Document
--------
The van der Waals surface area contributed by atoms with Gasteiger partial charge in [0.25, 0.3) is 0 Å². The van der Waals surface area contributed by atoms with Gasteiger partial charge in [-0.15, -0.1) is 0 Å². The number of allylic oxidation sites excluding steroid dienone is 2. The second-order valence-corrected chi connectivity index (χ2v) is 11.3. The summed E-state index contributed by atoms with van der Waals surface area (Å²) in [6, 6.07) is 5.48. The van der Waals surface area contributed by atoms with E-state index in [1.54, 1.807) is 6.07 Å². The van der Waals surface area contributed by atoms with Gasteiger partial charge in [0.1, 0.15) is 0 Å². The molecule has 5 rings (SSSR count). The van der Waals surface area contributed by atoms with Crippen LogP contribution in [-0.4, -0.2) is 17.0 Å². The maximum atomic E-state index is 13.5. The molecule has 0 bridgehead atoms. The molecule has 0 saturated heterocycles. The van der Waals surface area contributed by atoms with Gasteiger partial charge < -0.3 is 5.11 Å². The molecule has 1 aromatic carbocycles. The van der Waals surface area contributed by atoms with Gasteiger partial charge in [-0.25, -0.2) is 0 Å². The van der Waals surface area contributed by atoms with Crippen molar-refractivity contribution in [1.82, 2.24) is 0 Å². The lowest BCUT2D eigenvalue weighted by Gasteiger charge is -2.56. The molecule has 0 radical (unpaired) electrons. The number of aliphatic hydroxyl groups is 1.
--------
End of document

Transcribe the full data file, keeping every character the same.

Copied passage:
The van der Waals surface area contributed by atoms with Gasteiger partial charge in [0.25, 0.3) is 0 Å². The van der Waals surface area contributed by atoms with Gasteiger partial charge in [-0.15, -0.1) is 0 Å². The number of allylic oxidation sites excluding steroid dienone is 2. The second-order valence-corrected chi connectivity index (χ2v) is 11.3. The summed E-state index contributed by atoms with van der Waals surface area (Å²) in [6, 6.07) is 5.48. The van der Waals surface area contributed by atoms with E-state index in [1.54, 1.807) is 6.07 Å². The van der Waals surface area contributed by atoms with Gasteiger partial charge in [0.1, 0.15) is 0 Å². The molecule has 5 rings (SSSR count). The van der Waals surface area contributed by atoms with Crippen LogP contribution in [-0.4, -0.2) is 17.0 Å². The maximum atomic E-state index is 13.5. The molecule has 0 bridgehead atoms. The molecule has 0 saturated heterocycles. The van der Waals surface area contributed by atoms with Gasteiger partial charge < -0.3 is 5.11 Å². The molecule has 1 aromatic carbocycles. The van der Waals surface area contributed by atoms with Gasteiger partial charge in [-0.25, -0.2) is 0 Å². The van der Waals surface area contributed by atoms with Crippen molar-refractivity contribution in [1.82, 2.24) is 0 Å². The lowest BCUT2D eigenvalue weighted by Gasteiger charge is -2.56. The molecule has 0 radical (unpaired) electrons. The number of aliphatic hydroxyl groups is 1.